Over New Year’s weekend, I decided to start organizing my studio. As you can see from the picture below, it was getting a little embarrassing, and the mess was completely killing my creativity. What started with simply trying to put fabric away turned into a complete studio overhaul. Along the way, I discovered that the more I tried to turn my studio into my “private quilt store”, the better I was able to understand how to put things away in a manner that made sense for me.
I started out with seven 56-gallon tubs filled to OVERFLOWING with fabric. I did not sort all of it. That would have taken me months, and I probably would have gotten discouraged along the way and quit. To start, I dumped out three bins worth of fabric. One of those bins became my “warm” color bin, the second my “cool” color bin, and the third my “neutrals and prints” bin. Then, my daughters and I started sorting the piles of dumped out fabric back into the bins. I gave away some fabric that I knew I would never use.
As we came across large pieces of fabric (more than one yard), we folded it over magazine boards. I got this idea from So Sew Easy. My husband was going to the comic book store anyway, and he got this pack of 100 boards for about $13. I think about 50 folded bolts fit into this 56 gallon tub.
For smaller pieces of fabric, we used the folding video tutorials from In Color Order, and made a little display of fabric in a wire bin from the Container Store. Just like with the larger fabric folded bolts, I picked fabrics for the small bin that I wanted to use sooner than later.
Over the years, I have accumulated a precious stash of Alison Glass fabrics, and I wanted to keep these together for an upcoming project. So I arranged them all in a pretty basket, along with the EPP papers I’ll be using. This looks much more inviting than the previous pile on the floor!
Finally, I dealt with a bin of fabric for an ongoing baby quilt project. Each year, my kids’ school makes baby quilts for moms in crisis pregnancies. I make two quilts a year, and the kids bring in special fabrics for the quilts. They usually bring in much more than the recommended 8” square. After doing this for 10 years, I have a huge stash of baby quilt fabric. I keep meaning to go through it and make additional baby quilts, but the magnitude of fabric overwhelms me.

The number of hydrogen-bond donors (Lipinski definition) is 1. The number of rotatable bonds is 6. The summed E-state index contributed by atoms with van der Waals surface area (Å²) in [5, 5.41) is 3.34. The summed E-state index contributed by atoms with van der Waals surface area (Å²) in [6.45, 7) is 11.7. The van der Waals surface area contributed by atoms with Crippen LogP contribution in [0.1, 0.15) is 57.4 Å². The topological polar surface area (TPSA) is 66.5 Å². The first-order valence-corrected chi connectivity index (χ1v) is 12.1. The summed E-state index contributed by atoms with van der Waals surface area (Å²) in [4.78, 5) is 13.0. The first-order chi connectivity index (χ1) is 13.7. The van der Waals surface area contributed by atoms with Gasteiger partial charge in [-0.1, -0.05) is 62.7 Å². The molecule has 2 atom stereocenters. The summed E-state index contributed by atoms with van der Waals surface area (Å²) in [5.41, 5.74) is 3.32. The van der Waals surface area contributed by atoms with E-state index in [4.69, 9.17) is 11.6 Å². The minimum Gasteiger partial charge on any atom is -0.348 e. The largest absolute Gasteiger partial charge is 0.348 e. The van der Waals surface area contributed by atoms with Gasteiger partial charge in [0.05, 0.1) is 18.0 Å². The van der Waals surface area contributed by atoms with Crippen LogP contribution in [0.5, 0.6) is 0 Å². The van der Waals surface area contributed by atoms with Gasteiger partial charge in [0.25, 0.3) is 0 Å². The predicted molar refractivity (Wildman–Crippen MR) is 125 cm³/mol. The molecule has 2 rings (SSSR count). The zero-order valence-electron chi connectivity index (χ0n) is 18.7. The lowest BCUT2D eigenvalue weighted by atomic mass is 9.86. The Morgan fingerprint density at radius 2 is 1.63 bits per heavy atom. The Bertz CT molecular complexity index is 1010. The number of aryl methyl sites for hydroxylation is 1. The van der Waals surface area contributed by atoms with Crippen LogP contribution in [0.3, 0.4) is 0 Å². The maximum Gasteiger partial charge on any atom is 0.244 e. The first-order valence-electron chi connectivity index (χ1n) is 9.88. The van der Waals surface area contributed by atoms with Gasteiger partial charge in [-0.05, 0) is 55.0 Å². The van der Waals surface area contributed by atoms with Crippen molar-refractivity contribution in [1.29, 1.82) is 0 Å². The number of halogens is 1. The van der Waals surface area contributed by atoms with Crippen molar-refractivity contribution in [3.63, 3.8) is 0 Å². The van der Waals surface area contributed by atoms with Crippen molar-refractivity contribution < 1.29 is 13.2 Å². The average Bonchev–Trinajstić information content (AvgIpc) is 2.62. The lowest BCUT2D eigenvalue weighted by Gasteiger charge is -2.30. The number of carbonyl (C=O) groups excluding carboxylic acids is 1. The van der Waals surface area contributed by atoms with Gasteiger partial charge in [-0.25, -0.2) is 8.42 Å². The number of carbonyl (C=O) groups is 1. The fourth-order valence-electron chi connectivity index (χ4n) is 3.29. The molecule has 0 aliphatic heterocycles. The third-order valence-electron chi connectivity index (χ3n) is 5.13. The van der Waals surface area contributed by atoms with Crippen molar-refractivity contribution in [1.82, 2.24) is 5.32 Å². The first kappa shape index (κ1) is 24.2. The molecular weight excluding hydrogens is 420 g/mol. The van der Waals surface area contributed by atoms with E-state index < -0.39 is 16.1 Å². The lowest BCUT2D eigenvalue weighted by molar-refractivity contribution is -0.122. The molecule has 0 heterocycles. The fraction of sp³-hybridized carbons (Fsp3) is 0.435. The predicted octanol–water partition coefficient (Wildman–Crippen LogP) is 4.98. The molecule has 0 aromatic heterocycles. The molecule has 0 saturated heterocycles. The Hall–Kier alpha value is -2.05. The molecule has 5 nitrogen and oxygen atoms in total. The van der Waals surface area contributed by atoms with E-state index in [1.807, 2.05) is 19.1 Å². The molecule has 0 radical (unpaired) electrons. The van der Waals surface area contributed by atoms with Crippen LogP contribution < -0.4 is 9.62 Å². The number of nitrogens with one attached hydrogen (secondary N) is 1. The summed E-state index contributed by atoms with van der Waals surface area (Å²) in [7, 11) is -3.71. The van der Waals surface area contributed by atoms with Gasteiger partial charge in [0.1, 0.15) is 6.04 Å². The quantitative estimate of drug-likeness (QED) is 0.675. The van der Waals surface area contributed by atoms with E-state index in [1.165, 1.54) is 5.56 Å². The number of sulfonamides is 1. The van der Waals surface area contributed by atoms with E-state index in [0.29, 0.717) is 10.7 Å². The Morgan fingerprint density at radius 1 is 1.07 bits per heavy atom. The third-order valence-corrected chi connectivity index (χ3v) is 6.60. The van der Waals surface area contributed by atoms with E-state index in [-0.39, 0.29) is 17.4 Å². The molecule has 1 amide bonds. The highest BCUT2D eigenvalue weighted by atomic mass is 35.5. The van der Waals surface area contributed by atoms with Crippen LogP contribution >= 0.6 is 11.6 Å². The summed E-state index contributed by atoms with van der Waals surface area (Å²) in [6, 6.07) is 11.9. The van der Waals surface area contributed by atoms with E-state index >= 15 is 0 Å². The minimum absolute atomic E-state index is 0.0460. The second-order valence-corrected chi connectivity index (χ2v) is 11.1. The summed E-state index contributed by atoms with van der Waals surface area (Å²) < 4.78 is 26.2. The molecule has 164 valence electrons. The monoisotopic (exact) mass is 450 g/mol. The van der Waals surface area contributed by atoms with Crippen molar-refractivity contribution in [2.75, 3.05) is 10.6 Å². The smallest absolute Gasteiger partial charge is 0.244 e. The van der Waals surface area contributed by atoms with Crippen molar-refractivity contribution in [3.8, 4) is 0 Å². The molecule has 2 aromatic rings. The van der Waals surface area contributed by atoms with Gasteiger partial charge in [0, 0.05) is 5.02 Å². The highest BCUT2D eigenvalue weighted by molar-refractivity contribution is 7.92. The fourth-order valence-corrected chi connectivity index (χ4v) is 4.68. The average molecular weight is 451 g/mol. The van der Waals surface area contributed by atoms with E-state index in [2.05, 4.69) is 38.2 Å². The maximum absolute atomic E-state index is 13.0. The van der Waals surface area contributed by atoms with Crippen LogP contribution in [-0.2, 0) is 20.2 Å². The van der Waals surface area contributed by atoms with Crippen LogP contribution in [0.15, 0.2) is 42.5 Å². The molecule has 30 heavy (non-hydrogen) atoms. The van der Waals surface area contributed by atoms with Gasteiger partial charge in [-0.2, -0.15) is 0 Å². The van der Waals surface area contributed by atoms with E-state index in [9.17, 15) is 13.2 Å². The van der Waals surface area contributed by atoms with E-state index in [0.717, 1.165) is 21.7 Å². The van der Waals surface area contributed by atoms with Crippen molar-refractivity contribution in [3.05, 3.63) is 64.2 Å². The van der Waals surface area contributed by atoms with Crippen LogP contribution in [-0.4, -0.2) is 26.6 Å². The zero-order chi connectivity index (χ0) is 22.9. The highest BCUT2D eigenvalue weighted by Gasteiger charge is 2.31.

In the spirit of making my own private quilt store, I pulled out my favorite quick-quilt pattern, Yellow Brick Road. Then my girls and I chose fabrics from the donation bin and made six “quilt kits.” Each ziploc has enough fabric to make a baby quilt from the Yellow Brick Road pattern. Now, whenever I need an easy, mindless afternoon of sewing, I can pull out one of these bags and make a quilt without having to worry about choosing and measuring fabrics.
Now, my fabrics are “organized enough” to motivate me to start sewing. And all of the bins close without sitting on them! Once I go through some of the “featured fabrics” shown above, I’ll go back to the bins and fold and sort more to feature. I love how manageable this system feels, and how inspired I am everytime I see the pretty fabrics on my new shelves.
Confession: I have enough UFO’s to complete TWO APQ resolution pages. Yes, 24 UFO’s. That has to change, and I am bound and determined to whittle that list down this year. Again, I have to “see” what I’m working on to stay motivated. So I made a couple of mini-design boards by pinning batting to artist canvases. I also use leftover lids from broken plastic bins to store projects I’m working on.
During the overhaul, my husband got me a set of sturdy wire shelves to store fabric. Now I can just pull out the bin I need (instead of unstacking boxes all the time). Even better, the shelves have just enough room to slide a project board on top of each box, so I can keep my UFO’s in sight, but not too cluttered.
Last but not least, I FINALLY found a way to organize my most-used rulers. These are usually out on my sewing counter, or propped up on the floor near my sewing counter. Which means I’m always losing them, tripping over them, or worse, cutting my toes along the edges of them. (true story). I bought some inexpensive coffee cup hooks at World Market, and hung them from the sides of the new shelves.
Now they’re easy to find, and impossible to trip over. I also hung a roll of masking tape on one of the cup hooks, which I guesstimate will save about 20 minutes per quilt. Everyone in the house uses masking tape, so I can never find it when I’m ready to baste a quilt. Now my roll is hung high enough that the kids will never snag it.
So that’s my studio makeover. I estimate it cost me about $70 for the shelves, magazine boards, and cup hooks. Here’s how the studio looks now:
Still far from perfect, but FAR more inviting and accessible than it has been. I love my new private quilt “store”, and spent the entire past weekend in it, sewing with my girls. Now, to tackle those UFO lists. . . .
What’s your favorite way to organize your quilting space?